I've been trying to figure out the best way of approaching this topic here, as I know that it's an important tool for job seekers, but I'm a bit of an "outlier" in terms of my own job search. According to "conventional wisdom" one should figure out what specific companies one would like to work for, and then drill down into those to find the "decision makers" and network one's way to contacts with those individuals. Well, I can't narrow down what job (out of well over a dozen for which I'm a plausible hire) I'm looking for, so focusing on any particular company is a bit of a stretch for me.
Anyway, every job seeker should get themselves set up on LinkedIn, which is the "professional's social media vehicle". LinkedIn is all about business, and it's one of the fastest ways to get to people at specific companies. I primarily use it for a networking follow-up: I meet somebody at an event, get their card, and go home and look them up on LinkedIn and send an invite for them to "join my network".
LinkedIn is a bit like a "six degrees of separation" game, as everybody gets ranked by their connections, from a "1st" (where they know you), to a "2nd" (where both they and you know somebody), to a "3rd" (where folks you know have contacts with folks they know), or "out of your network". Typically, coming back from a networking event, I'll find most of the people I've met are either "3rd degree" contacts (obviously, they and I both knew about the organization hosting the event, providing those levels of connection) or "out of network", and being able to "collapse" that down to a 1st degree connection opens up a whole new group of people.
One of the features in LinkedIn which is also very useful for the job search is the "recommendations". These are where people you've worked with write something about you from their perspective. I understand that these have become very popular with hiring managers to check out candidates. One tip that I also read was that one should have at least one recommendation for every hundred connections, otherwise it looks like "nobody likes you"! I've not found LinkedIn particularly "flexible" with these, however, as I've wanted to shift around my resume (combining the two phases, LLC and Inc., of my last employer into one entry) on the site, but I can't seem to do that without "losing" one of my recommendations (which are linked to the specific entries).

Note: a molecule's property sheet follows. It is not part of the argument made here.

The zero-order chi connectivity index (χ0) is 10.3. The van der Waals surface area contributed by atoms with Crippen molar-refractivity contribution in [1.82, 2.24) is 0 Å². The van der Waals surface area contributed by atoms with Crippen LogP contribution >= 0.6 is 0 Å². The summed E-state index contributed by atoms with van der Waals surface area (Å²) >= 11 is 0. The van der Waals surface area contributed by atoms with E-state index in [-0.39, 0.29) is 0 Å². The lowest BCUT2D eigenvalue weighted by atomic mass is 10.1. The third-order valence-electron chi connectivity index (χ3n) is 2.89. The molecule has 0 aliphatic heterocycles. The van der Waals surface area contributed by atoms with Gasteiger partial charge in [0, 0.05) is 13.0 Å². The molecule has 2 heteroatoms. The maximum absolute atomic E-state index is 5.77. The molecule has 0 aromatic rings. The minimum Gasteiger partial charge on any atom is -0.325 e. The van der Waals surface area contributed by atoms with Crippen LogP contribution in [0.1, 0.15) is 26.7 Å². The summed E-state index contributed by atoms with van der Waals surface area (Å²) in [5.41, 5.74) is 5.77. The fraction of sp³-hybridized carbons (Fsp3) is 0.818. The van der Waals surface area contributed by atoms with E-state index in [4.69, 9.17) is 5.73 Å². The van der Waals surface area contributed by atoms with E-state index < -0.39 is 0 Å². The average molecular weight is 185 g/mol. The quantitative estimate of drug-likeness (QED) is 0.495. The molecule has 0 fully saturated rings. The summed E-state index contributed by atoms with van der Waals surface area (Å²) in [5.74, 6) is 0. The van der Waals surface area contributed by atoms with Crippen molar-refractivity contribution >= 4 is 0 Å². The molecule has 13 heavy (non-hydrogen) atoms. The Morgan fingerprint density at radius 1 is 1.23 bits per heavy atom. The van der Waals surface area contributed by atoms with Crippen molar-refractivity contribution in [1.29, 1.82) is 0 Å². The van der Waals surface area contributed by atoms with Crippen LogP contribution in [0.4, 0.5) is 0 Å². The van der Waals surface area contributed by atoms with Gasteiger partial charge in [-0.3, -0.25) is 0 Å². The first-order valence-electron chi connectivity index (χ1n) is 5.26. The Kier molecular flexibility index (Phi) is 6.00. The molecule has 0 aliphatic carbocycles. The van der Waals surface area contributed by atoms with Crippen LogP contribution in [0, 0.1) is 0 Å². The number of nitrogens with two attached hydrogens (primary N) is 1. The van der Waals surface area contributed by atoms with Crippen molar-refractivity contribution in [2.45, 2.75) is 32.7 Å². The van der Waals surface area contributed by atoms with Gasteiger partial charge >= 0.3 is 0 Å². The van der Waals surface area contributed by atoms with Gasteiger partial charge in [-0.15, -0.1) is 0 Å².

Again, for those who are able to identify specific companies, there's a lot of potential research that one can do via LinkedIn. For example, the company at which I was interviewing last week (and I have my fingers crossed that I'll be called back in for the next round in January!) has, according to their LinkedIn profile, 200-500 employees, of which 333 are on LinkedIn. It lists current employees in one's network, former employees in one's network, new hires (useful to see what they've been adding), recent promotions, and "popular profiles" (what other folks have been checking out). In addition there's a significant amount of background information on most companies (similar to the free parts of Hoovers).
Aside from this, there's an ever-growing universe of Groups which are another way of connecting with specific sets of folks, although my experience has been that these are more often used for self-serving near-spam than useful discussion!
As I noted, I'm not the "poster boy" for efficient LinkedIn usage, so I've pulled together a few links for you to read what "the experts" are saying about using LinkedIn in one's job search:
I had hoped to have had another "Monday author interview" up today, but I'm still waiting on various authors to respond to my interview requests, so figured I'd get this posted now, and if any of those emails come in, add the book info later in the week.